Ajit Jogi's party fighting for political space gets support from BSP which is losing sheen in Chhattisgarh
The BSP's performance has not improved in the last three assembly polls - it fell from 6.12 per cent (2008) to 4.27 per cent (2013). Jogi gets 55 seats, while the BSP will contest in 35 segments.
RAIPUR: Political compulsion apparently led former chief minister Ajit Jogi, who is struggling to establish some influence, to enter into an alliance with Mayawati's Bahujan Samaj Party (BSP), which itself is looking to safeguard its presence in Chhattisgarh.
Floated in June 2016, the Janta Congress Chhattisgarh (J) is yet to face an electoral test. The BSP's performance has not improved in the last three assembly polls - it fell from 6.12 per cent (2008) to 4.27 per cent (2013). Jogi gets 55 seats, while the BSP will contest in 35 segments.
Political observers do not see the possibility of a triangular contest beyond one-third of the total 90 Assembly seats.
The tie-up nevertheless has given some solace to the ruling BJP. "We can't remain complacent. But such alliance will enable us to gain more seats. The decision of BSP clearly suggests that no party is willing to board the sinking ship of Congress," said BJP state president Dharamlal Kaushik.
But the poll is not likely to be a cakewalk for the BJP, which won 9 of the 10 SC seats in 2013. The BSP-JCC (J) combine is seen as a formidable force in the 10 SC seats, and it hopes to make headway in the 29 ST seats. The two parties claim to have a good support base in 24 other segments.
"Jogi and Mayawati have entered into alliance in Chhattisgarh where they seem to be losing mass appeal. It's not just the party, but also the prominent leaders that matter. Some known faces from both the parties have left recently," political analyst Parivesh Mishra said, adding that the triangular contest is nothing more than a 'myth'.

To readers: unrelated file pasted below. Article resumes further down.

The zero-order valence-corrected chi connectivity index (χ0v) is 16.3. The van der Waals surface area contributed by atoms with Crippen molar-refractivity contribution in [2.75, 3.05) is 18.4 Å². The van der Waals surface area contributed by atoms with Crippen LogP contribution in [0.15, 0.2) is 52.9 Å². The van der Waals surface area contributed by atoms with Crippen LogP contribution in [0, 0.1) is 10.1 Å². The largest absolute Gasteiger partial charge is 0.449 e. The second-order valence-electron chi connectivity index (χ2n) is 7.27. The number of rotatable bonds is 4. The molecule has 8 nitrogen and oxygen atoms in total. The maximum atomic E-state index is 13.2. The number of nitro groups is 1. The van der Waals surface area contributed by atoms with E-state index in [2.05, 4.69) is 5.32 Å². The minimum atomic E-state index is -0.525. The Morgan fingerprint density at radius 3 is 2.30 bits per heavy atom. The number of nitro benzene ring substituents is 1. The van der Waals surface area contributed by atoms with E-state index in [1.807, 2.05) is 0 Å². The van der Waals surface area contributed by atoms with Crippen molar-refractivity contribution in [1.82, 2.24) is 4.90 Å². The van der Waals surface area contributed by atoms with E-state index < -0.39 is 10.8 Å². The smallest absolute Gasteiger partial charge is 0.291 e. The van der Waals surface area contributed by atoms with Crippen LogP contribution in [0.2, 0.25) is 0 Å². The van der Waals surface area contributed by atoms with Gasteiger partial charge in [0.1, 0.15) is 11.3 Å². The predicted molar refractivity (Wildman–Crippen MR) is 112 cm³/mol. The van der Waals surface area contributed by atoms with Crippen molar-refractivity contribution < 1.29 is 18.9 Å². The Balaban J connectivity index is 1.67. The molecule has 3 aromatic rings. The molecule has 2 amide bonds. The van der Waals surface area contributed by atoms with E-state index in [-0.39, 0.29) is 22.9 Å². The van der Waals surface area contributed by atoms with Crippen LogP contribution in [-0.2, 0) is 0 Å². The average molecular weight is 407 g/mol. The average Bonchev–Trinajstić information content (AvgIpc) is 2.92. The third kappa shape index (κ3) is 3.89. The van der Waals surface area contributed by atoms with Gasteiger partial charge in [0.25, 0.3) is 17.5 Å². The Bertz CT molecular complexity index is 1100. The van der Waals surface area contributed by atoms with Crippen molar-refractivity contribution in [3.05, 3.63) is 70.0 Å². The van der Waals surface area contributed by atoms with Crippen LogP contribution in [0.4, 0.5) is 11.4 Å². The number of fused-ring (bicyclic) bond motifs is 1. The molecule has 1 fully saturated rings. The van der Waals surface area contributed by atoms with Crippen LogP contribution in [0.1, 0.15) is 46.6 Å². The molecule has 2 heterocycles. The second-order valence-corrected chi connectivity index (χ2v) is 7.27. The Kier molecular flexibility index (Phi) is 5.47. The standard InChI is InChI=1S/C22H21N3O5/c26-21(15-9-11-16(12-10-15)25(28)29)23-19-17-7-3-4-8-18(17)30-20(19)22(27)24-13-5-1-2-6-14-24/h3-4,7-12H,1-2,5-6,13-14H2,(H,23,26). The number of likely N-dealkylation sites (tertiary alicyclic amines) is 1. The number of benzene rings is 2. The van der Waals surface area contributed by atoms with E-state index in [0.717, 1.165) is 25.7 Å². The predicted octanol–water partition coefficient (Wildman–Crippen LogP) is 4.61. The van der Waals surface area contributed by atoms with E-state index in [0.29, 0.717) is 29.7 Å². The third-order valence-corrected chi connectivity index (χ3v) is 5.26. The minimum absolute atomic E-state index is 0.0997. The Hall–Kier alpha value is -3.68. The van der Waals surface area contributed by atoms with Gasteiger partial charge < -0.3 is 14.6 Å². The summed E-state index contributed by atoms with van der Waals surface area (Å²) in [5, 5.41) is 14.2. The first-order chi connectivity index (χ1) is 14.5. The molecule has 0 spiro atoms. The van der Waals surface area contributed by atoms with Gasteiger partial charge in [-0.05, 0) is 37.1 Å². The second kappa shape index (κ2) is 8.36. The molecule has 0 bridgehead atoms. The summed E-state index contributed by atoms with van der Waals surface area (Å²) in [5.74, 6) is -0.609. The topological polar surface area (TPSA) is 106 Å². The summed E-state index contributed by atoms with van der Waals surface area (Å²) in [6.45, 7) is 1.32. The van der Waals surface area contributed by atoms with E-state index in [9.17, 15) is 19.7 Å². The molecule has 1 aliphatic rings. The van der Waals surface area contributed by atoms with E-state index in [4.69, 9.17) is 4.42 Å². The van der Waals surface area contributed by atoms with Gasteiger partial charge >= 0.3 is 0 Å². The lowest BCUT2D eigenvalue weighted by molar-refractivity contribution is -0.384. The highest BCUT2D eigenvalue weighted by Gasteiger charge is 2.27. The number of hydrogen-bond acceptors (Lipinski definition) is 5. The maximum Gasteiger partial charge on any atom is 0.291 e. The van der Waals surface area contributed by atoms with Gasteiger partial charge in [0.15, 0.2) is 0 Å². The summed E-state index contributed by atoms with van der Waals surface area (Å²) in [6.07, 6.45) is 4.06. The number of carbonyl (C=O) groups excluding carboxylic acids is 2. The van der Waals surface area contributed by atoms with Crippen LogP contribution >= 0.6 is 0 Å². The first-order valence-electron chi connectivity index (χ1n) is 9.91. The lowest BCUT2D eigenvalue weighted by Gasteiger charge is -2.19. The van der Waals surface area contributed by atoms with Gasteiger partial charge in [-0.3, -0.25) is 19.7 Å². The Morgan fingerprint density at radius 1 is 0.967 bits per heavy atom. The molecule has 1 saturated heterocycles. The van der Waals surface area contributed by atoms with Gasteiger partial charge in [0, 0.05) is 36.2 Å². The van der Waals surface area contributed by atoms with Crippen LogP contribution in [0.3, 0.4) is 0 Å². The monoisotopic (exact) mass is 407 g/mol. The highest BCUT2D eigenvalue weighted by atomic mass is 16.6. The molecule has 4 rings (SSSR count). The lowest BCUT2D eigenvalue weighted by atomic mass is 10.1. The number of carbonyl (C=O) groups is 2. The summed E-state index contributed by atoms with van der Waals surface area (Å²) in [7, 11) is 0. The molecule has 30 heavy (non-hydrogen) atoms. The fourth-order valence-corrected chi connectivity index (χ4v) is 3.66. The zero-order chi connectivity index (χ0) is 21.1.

The BSP has always contested all 90 seats but could manage to win only one-two seats. Besides the BJP, the Congress too might need to refocus and work hard to safeguard some of their traditional seats. "The BJP might lose more than the Congress across the central plains and tribal areas in north Sarguja," said political observer Ashok Tomar.
Meanwhile, the BSP has hinted that it will not compromise on its traditional seats with JCC (J), indicating the allocation of seats between the two parties would not be a convenient process.
"One can't ignore the authority of Jogi as a significant political leader. Similarly, BSP too has some presence though it won just one or two seats. It's a failure of the Congress not to act swiftly to get into an advantageous alliance with the BSP. A strong anti-incumbency is against the BJP so the alliance will not effectively benefit the ruling party," said former editor Diwaker Muktibodh.
The opposition Congress appears unfazed as it has been asserting since beginning to contest from all 90 seats. "We are well prepared to face the tough contest in all assembly segments. It's good...The Congress will form a government on its own. The BSP going with Jogi's party will not have any impact, though both will serve BJP's interest only," said Congress state in-charge P L Punia.